The way we do business could be out of this world
IMAGINE a world in which space could boost levels of food production, help travellers navigate from A to B without having to follow a map and enable people to have a conversation with a colleague thousands of miles away.
Reaching beyond the boundaries of our planet may sound like a pipe dream to some, but, as Will Whitehorn points out, you do not have to reach too far into your imagination. This is already happening now.
He said: "Going to space is not just about people who can afford it travelling to see Earth from another perspective.
"Our future on this planet depends on better access to space.
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"Nowhere is this better illustrated than our use of GPS (global positioning system) technology.
"The first GPS was used in space was for the US military. It was released for public use in 1996 and transformed our lives.
"From driving the car using GPS to increasing food production by allowing farmers to see exactly where crop yields are highest so they can plan crops accordingly and reduce the use of fertilisers and fuel – all of this was thanks to space.
"GPS has already increased food production by 10 per cent."
Prior to GPS being available for widespread public use, communication was much harder, slower and less effective.
With an illustrious career centred around communication, including more than two decades at Virgin, where he worked his way up to become known as Sir Richard Branson's "right-hand man", Will has seen first-hand the impact space has had on the way we work, live and play.
He said: "The biggest change in communications have resulted from space.
"Thanks to space, the streamlined communications we have today are instant, the volume of communications over broadband are astronomical.
"Before I joined Virgin, when I was flying helicopters in the North Sea, our only form of communicating was back to Aberdeen via a radio.
"Now, I can use my phone to communicate from a flight to New York.
"When I started at Thomas Cook, I remember learning to use a system which was a bit like Ceefax – in the end, it was quicker to ring the call centre.
"We have gone from receiving information by fax be able to communicate instantly, wherever we are in the world, via our mobile phones.
"It has been a revolution of unprecedented proportions, and this has sped up dramatically over the past few years.
"I am now in my 50s and I can barely keep up with it."
But Will's interest in space reaches far beyond what it can do in terms of improving our lives on Earth.
Joining Virgin in 1987, he was responsible for a number of projects, progressing to a director of Virgin Rail Group in 1997 and brand development and corporate affairs director in 2000.
However, the role that arguably captured most attention was in 2004, when Will became president of Virgin Galactic – the company's commercial space flights venture.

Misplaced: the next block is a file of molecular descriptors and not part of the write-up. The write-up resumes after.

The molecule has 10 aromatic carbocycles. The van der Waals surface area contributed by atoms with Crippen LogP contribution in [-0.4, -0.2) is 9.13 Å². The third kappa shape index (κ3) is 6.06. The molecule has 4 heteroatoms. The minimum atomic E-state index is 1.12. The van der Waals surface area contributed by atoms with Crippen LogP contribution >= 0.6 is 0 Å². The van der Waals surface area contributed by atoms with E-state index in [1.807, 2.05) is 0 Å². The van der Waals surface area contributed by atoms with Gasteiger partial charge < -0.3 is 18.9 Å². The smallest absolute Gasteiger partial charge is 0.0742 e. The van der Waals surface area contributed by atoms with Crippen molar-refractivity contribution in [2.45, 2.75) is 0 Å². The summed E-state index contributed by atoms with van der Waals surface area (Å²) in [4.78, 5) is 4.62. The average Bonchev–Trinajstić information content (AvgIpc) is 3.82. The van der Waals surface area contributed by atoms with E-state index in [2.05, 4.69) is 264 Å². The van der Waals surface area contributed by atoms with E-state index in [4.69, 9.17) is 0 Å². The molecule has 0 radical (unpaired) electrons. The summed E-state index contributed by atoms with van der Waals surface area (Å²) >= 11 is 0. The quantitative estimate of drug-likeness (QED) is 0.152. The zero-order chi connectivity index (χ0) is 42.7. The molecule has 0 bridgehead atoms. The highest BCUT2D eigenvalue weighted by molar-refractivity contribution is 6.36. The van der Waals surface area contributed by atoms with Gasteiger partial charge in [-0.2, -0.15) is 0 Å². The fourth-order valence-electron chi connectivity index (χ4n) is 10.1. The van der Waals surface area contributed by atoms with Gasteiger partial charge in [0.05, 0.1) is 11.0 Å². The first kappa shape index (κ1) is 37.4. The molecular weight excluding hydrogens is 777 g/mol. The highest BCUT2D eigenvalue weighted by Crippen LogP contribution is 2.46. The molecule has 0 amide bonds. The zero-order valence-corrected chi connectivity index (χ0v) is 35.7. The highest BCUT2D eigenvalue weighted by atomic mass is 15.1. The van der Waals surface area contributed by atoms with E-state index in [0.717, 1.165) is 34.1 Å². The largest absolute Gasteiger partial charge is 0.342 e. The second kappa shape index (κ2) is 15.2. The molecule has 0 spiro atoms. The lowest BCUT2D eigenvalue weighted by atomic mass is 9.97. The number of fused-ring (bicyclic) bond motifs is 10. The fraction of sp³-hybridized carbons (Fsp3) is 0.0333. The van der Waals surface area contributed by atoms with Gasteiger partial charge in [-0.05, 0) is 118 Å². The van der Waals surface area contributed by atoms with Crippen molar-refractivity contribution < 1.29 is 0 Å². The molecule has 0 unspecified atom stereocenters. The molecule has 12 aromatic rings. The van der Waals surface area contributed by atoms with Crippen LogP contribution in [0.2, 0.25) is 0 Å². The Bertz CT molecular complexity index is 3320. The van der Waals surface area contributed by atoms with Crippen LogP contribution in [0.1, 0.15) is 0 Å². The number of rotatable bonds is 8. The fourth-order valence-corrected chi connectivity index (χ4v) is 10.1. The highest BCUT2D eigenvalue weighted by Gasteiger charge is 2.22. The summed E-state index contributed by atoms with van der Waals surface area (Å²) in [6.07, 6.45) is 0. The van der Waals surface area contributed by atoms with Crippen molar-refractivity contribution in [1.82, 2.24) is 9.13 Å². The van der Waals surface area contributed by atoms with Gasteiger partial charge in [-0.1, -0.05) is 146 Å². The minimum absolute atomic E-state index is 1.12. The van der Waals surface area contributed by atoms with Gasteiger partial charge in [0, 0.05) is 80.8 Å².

Helping Sir Richard go where no man had gone before – at least in a commercial sense – propelled Will into the media spotlight.
In 2007, he took on that role in an executive part-time capacity, also becoming special adviser to Sir Richard.
In 2007, he was also invited to join the advisory board of the British National Space Centre and currently sits on the recently founded Space Advisory Council.
Following its launch, Virgin Galactic captured the imagination of people across the globe – not just the scientists at NASA but "regular" people who realised space travel was not just a dream for a select few but could soon be a reality for many.
Will said: "Britain is already a world leader in space technology. There are now more than 60,000 people employed in Britain in space-related industries.
"Lots of people do not realise this.
"I will be speaking today in Bridlington about the Virgin Galactic project, why Richard Branson chose to invest in it and why space travel is necessary, in business sense as well as for our future.
"We have the beginnings of major industrial efforts in space but no way of getting there that is effective, inexpensive and efficient.
"This is where the idea for Virgin Galactic was born."
As well as lifting the lid on his time at one of Britain's most entrepreneurial organisations, Will says he is also looking forward to speaking to East Yorkshire businesses about their success, and what they can do to ensure they remain successful.
"This is not a terrible time to start a business," he said. "If you can start a successful business in a recession, you can do it at any time, as my boss used to say.
"I have been impressed by the success of the Yorkshire region in what is a very difficult economy, but it is not a doom and gloom story compared to the rest of Europe.
"One of the only economies in Europe doing better than the UK at the moment is Germany.
"Things are tough in the UK but it is a lot better than being in Spain or Portugal."
Will, who remains a consultant to Virgin Galactic and is now the non-executive chairman of the Loewy Group, said: "British companies have a very good track record of being on top of technological changes. We have a wired-up economy but some companies haven't quite got it yet.
"It is not for you to decide how your customers communicate with you. If your customers want to communicate through Facebook, you need to be able to give them that option.
"And you need to appreciate how fast technology is changing. What today might be Facebook, tomorrow could be Spacebook."